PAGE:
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Brand new West Midlands Police and Crime Plan published

Brand new West Midlands Police and Crime Plan published

🕔23.Nov 2016

These pages may have been overtaken by the long, slow build up to the contest for the first West Midlands elected mayor next May. But, there is already a single elected figure for the region (OK, slightly different boundary) who today performs one of the key duties of his office. 

Fewer people killed on the roads, increased reporting of ‘hidden crimes’ and more support for victims are at the heart of a new Police and Crime Plan for the West Midlands unveiled this morning.

The West Midlands Police and Crime Commissioner David Jamieson revealed his priorities in a “brand new” plan.

Your Police, Your Priorities, details the PCC’s aims for the force and how he will hold the Chief Constable to account to achieve them. It covers the rest of his term of office up to 2020.

Other headline features include a new focus on young people, reducing re-offending, tackling mental ill-health and supporting the economy.

David Jamieson says he will also make sure the police are dealing with complex threats like cyber crime and terrorism, while tackling traditionally ‘hidden crimes’ such as domestic abuse, hate crime and child sexual exploitation. The recruitment of 200 specialist staff to deal with these areas will help achieve that, he says.

Neighbourhood policing remains a “top priority” for the Commissioner and his plan includes a commitment to every area maintaining a named local officer, to be “bolstered” by the recruitment of 800 new police officers and 150 PCSOs.

West Midlands Police and Crime Commissioner David Jamieson said:

This plan sets out my agenda for my term of office and I will use it to hold the Chief Constable to account.

I am increasing our focus on young people to make sure they are given the opportunities they need to succeed and don’t get dragged into a cycle of offending.

I will continue to push to make sure the policing supports the local economy and we use our budget to buy local and support local jobs.

There are still too many incidents on our roads and this plan will hold the police to account to work with partners to reduce that.

It will also make sure that we crack down on traditional crimes and continue to protect the public from threats like cyber crime, child sexual exploitation and domestic abuse. The recruitment of 200 specialist staff will enable that.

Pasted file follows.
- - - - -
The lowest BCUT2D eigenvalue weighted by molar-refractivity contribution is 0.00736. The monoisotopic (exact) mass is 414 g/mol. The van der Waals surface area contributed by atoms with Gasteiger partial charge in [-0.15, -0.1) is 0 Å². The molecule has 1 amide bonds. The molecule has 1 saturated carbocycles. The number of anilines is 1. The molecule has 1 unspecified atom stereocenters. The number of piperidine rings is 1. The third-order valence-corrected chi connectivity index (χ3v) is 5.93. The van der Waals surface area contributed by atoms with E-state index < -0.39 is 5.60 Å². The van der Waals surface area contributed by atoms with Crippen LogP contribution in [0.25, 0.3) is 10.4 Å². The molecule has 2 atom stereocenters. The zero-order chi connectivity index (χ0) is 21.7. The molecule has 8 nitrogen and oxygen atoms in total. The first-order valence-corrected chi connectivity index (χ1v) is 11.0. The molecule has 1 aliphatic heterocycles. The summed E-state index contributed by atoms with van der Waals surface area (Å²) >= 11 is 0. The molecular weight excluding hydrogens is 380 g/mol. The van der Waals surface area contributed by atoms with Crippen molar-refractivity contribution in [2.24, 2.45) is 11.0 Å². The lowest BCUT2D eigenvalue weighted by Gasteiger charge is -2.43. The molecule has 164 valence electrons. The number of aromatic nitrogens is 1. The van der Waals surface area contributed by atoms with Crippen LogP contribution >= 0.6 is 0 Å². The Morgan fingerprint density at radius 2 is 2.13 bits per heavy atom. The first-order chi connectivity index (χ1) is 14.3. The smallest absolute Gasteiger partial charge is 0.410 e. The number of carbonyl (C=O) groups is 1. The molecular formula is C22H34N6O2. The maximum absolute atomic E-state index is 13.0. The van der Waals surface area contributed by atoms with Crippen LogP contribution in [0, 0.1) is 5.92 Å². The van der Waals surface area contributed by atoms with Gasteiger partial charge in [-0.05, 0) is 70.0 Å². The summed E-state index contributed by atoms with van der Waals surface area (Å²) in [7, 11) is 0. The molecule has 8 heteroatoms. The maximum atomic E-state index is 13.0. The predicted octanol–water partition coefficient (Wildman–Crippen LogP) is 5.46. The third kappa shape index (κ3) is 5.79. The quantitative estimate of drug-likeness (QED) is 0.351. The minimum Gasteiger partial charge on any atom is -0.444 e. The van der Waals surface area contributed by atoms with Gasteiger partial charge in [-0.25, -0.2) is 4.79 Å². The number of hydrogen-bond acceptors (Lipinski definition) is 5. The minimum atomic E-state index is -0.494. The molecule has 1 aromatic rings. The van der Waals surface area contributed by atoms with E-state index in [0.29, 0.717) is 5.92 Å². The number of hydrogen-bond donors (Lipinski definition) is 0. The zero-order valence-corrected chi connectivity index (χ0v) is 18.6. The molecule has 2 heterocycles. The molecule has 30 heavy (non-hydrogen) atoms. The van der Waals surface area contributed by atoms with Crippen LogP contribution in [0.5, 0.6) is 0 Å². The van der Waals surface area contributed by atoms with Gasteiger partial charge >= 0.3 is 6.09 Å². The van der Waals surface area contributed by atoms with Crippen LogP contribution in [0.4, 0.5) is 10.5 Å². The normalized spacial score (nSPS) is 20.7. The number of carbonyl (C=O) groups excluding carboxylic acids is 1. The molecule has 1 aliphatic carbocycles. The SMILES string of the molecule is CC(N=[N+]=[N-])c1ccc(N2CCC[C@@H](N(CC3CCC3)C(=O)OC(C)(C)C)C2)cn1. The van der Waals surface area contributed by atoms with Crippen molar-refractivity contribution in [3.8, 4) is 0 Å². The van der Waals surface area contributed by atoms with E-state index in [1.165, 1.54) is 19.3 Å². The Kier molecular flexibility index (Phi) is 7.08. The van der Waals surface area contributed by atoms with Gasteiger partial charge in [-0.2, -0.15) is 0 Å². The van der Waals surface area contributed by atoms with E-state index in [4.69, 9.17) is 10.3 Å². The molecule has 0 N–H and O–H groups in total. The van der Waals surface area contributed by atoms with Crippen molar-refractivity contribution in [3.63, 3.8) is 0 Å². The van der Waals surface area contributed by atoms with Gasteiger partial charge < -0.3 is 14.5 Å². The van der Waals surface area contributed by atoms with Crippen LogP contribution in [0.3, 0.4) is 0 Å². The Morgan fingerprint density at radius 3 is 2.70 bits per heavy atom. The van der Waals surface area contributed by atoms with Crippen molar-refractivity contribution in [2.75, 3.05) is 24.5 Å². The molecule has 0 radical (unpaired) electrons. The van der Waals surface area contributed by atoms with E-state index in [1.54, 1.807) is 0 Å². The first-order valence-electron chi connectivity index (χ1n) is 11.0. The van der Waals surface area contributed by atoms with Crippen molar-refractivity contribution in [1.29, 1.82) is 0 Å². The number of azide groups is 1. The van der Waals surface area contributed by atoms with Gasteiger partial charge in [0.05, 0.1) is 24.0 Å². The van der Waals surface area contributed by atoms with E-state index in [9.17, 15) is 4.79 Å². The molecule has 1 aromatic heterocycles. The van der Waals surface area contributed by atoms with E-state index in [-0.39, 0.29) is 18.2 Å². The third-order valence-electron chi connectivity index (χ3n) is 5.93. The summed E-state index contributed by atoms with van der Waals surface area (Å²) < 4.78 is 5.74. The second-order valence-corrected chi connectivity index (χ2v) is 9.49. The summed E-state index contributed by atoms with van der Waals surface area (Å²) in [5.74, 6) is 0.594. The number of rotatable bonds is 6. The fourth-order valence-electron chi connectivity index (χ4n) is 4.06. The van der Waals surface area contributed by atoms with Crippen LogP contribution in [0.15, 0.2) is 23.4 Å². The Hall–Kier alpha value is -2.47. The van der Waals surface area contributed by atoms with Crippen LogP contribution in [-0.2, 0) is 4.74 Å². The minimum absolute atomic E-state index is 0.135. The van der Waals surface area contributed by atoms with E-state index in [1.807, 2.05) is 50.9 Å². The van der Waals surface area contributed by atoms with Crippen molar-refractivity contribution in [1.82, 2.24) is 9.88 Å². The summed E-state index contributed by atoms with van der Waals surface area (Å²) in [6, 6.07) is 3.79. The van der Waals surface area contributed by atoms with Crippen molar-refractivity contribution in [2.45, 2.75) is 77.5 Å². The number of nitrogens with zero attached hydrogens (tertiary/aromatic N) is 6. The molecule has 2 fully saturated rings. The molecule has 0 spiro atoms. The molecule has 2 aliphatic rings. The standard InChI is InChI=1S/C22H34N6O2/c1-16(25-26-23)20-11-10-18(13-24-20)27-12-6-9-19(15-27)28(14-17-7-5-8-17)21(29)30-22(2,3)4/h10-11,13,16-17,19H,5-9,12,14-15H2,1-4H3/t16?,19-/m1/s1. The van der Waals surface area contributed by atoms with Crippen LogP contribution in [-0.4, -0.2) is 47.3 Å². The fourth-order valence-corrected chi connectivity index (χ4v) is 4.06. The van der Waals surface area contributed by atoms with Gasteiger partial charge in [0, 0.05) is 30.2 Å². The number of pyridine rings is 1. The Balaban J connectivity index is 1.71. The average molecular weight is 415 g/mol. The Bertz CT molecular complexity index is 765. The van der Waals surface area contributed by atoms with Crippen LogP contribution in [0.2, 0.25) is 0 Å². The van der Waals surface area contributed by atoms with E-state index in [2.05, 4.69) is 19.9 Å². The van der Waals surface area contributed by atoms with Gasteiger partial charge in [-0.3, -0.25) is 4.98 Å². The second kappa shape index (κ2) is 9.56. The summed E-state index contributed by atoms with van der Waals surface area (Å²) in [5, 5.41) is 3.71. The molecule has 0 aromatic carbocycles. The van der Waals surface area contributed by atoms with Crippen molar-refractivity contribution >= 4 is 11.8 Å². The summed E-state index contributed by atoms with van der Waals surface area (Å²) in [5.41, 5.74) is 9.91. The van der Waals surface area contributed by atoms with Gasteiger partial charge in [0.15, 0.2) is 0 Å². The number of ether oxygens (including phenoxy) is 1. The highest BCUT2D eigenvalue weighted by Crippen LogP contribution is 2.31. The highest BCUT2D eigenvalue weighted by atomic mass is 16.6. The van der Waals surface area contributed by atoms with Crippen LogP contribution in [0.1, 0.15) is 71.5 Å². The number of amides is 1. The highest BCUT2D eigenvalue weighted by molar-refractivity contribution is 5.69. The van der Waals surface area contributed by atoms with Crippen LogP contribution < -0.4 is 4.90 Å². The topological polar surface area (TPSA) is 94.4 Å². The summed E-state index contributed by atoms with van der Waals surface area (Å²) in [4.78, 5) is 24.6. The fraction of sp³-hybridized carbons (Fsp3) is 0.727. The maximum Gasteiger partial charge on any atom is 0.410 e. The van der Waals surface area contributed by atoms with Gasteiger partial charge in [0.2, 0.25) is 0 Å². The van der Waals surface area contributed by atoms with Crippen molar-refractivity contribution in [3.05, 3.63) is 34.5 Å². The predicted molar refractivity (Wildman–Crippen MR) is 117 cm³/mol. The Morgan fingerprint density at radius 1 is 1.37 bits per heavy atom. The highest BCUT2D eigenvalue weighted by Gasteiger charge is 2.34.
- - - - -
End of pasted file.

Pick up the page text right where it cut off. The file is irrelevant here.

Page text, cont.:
I remain committed to high-quality local policing and to ensuring every area retains a named local officer. The recruitment of 800 police officers is a key part of that pledge.

My plan will mean victims get a better deal, there will be less re-offending and the West Midlands will be a safer place to live and work.

I will continue to drive efficiencies to ensure that recruitment goes ahead and the people of the West Midlands are properly protected.

The law requires every Police and Crime Commissioner to have a Police and Crime Plan, detailing the policing to be provided and the Commissioner’s police and crime objectives.

The PCC says the plan was written following a major consultation with the public and meetings with partner agencies and third sector organisations.

The plan is split into seven sections covering the major priorities of the Commissioner:

  • Protecting from harm
  • Supporting victims of crime
  • Building trust and confidence in our police
  • Strengthening communities and growing the economy
  • Building a modern police service
  • Standing up for young people
  • Tackling national and international threats.

The Commissioner says he will hold the force to account through a series of measures and targets including:

  • West Midlands Police to continue to have a lower recorded crime rate compared to other similar forces
  • Increased reporting of ‘hidden crimes’
  • Low levels of reoffending
  • Fewer young people entering the criminal justice system
  • Reductions in the number of people killed or seriously injured on our roads
  • Increased confidence in West Midlands Police by 2020
  • Reductions in the disparities of confidence in the police across different areas
  • Satisfaction of victims of crime and anti-social behaviour to increase by 2020
  • Fewer complaints against the police and those that are made should be dealt with quicker
  • Reductions in the fear of crime
  • Increase in public participation and the development of more active citizens in the West Midlands
  • Reductions in burglary and robbery.

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